Sixteen-year-old Georgina’s got just a few days until her end of school prom.
She found her dream dress months ago and is now in the final stages of preparing for the big night.
“You’ve got your spray tan, getting your nails done, hair and make-up, accessories, jewellery, my friends and I are taking a limo there and back – it’s a lot to think about,” she says.
For her parents, all of that is costing about £1,000 – and her mum Stephanie says it’s worth every penny.
“A lot of us mums haven’t had our own proms, and we’re all so excited that our daughters are going to prom. It’s such a big thing now,” she says.
“It’s one day that you’re never getting back. It’s a big celebration of all those years of school, all coming to a close.”
“It’s the biggest year yet.”
Proms are being held around the UK for pupils who have finished their GCSE exams, marking the official end of secondary school.
It’s a tradition that’s long been popular in the United States, but the British Council estimates that at least 85% of schools in the UK have embraced them too.
Some people working in the prom industry say social media has had a significant role in how they’ve evolved to become more elaborate – and expensive.
Thenjiwe Sibanda owns Confetti and Couture in Romford, Essex, where she’s been selling prom dresses since 2010.
They offer flexible payment plans to customers who can’t afford to pay upfront – and she says budgets have risen dramatically.
“We started selling prom dresses for around £50 to £100. And we weren’t sure if girls were going to embrace the prom concept. Over the years it’s evolved and this year is probably the biggest it’s ever got,” she says.
“Most parents have paid around £500 for a dress. We haven’t had anyone question the budget – they’ve just gone with it.”
That’s something echoed by Helen, who says she’s also paid more than £1,000 for her daughter Ria to go to prom.
“I didn’t expect it to be so much, but it all adds up. You just keep spending – but it’ll be worth it. It’s been a great experience,” she says.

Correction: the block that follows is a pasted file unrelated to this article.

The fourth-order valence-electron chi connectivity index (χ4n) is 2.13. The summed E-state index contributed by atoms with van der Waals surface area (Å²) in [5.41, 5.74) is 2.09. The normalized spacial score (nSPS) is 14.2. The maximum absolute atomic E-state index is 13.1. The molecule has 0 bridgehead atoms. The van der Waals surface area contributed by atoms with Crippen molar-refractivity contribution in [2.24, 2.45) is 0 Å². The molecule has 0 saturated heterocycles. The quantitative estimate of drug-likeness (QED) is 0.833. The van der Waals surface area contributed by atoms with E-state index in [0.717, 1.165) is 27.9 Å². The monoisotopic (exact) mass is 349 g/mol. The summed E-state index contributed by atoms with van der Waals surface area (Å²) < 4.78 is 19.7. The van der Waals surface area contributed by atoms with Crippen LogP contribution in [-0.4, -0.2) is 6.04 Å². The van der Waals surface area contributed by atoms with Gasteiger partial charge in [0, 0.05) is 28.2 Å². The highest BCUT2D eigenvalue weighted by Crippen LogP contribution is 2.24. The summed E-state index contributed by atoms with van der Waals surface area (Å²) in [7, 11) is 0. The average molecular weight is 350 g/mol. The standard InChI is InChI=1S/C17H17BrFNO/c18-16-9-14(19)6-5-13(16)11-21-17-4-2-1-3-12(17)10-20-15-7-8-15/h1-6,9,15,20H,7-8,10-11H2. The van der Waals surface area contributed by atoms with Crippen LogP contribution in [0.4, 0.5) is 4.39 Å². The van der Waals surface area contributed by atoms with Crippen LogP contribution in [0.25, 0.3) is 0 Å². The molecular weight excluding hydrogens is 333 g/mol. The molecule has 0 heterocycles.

At Ria’s school, help is offered to pupils who might struggle with the cost.
There are also several charities around the UK that take referrals from schools and social services to provide prom clothes, make-up and transport for those that can’t afford them.
‘That’s a family holiday’
One organisation doing this is Nice To Be Nice in Thurrock. It was set up a couple of years ago by Chloe Levelle, who says she’s seen demand for free prom outfits soar.
“If you’re living week to week, you’ve got a budget for food and household items,” she says.
“To have your child come home and say, prom is in four months – I need a dress, shoes, make-up, car, prom ticket – what’s that going to do to your budget? The pressure on the parents – I can’t even imagine.”
Chloe has met a mother who took out a payday loan to pay for a prom, leaving her struggling to pay back the debt.
“You’re looking at £1,000 to get to prom and have everything you want. That’s ludicrous. That’s a family holiday to Spain,” she says.
“One of the girls I’ve had in, her friends are going to prom in a helicopter. It was £500 each.
“Obviously she couldn’t afford it, so we’re providing her with a car to get there. But £500 for a helicopter ride, which is 30 minutes? When is it going to stop?”
The cost of proms was even raised in the Welsh Assembly earlier this month, with a call for the issue to be looked at by the Welsh Government. It followed news of a school in Maesteg in South Wales that put out an appeal for gowns to be donated so that more pupils could attend.
Schools ‘doing their best’
Geoff Barton, from the Association of School and College Leaders, says schools are doing their best to ensure that no pupils miss out on the opportunity to enjoy their school prom.
“If there is an admission charge for the event, schools generally find a way to cover the cost of tickets for pupils who cannot afford them, and they often provide clothes for proms by sourcing donated dresses and suits,” he says.
He adds that this is done “discreetly and sensitively”.
But Chloe says school could do more to make proms less extravagant events.
“I’m a firm believer in prom. But could the prom not be hosted at the school, rather than an expensive venue?” she says.
“Schools could make it more about celebrating the end of school, rather than a social media frenzy.”